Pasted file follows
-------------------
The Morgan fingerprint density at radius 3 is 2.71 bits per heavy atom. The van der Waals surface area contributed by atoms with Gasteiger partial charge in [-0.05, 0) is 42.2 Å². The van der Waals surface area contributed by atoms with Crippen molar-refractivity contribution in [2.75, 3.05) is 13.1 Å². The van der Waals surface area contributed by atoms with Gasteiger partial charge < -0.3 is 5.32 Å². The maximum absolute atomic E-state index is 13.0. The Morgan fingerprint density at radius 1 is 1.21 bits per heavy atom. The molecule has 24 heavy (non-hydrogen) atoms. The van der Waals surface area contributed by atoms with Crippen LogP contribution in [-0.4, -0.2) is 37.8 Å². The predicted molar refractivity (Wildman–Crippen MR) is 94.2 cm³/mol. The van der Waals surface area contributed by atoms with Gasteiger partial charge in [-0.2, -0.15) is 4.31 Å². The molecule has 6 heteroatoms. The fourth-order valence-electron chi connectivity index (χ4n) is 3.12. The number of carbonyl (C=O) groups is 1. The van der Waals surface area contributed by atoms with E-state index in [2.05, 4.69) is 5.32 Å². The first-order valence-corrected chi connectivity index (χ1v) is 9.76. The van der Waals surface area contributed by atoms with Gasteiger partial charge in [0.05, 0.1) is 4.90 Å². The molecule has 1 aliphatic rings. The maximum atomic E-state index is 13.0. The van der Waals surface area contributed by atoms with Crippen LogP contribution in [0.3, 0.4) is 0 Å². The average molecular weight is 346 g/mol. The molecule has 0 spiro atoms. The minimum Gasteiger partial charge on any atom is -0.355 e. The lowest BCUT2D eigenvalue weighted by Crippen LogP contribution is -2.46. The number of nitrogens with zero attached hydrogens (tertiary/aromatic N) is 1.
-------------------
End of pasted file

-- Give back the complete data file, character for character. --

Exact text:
The Morgan fingerprint density at radius 3 is 2.71 bits per heavy atom. The van der Waals surface area contributed by atoms with Gasteiger partial charge in [-0.05, 0) is 42.2 Å². The van der Waals surface area contributed by atoms with Crippen molar-refractivity contribution in [2.75, 3.05) is 13.1 Å². The van der Waals surface area contributed by atoms with Gasteiger partial charge < -0.3 is 5.32 Å². The maximum absolute atomic E-state index is 13.0. The Morgan fingerprint density at radius 1 is 1.21 bits per heavy atom. The molecule has 24 heavy (non-hydrogen) atoms. The van der Waals surface area contributed by atoms with Crippen LogP contribution in [-0.4, -0.2) is 37.8 Å². The predicted molar refractivity (Wildman–Crippen MR) is 94.2 cm³/mol. The van der Waals surface area contributed by atoms with Gasteiger partial charge in [-0.2, -0.15) is 4.31 Å². The molecule has 6 heteroatoms. The fourth-order valence-electron chi connectivity index (χ4n) is 3.12. The number of carbonyl (C=O) groups is 1. The van der Waals surface area contributed by atoms with E-state index in [2.05, 4.69) is 5.32 Å². The first-order valence-corrected chi connectivity index (χ1v) is 9.76. The van der Waals surface area contributed by atoms with Gasteiger partial charge in [0.05, 0.1) is 4.90 Å². The molecule has 1 aliphatic rings. The maximum atomic E-state index is 13.0. The van der Waals surface area contributed by atoms with Crippen LogP contribution in [0.3, 0.4) is 0 Å². The average molecular weight is 346 g/mol. The molecule has 0 spiro atoms. The minimum Gasteiger partial charge on any atom is -0.355 e. The lowest BCUT2D eigenvalue weighted by Crippen LogP contribution is -2.46. The number of nitrogens with zero attached hydrogens (tertiary/aromatic N) is 1.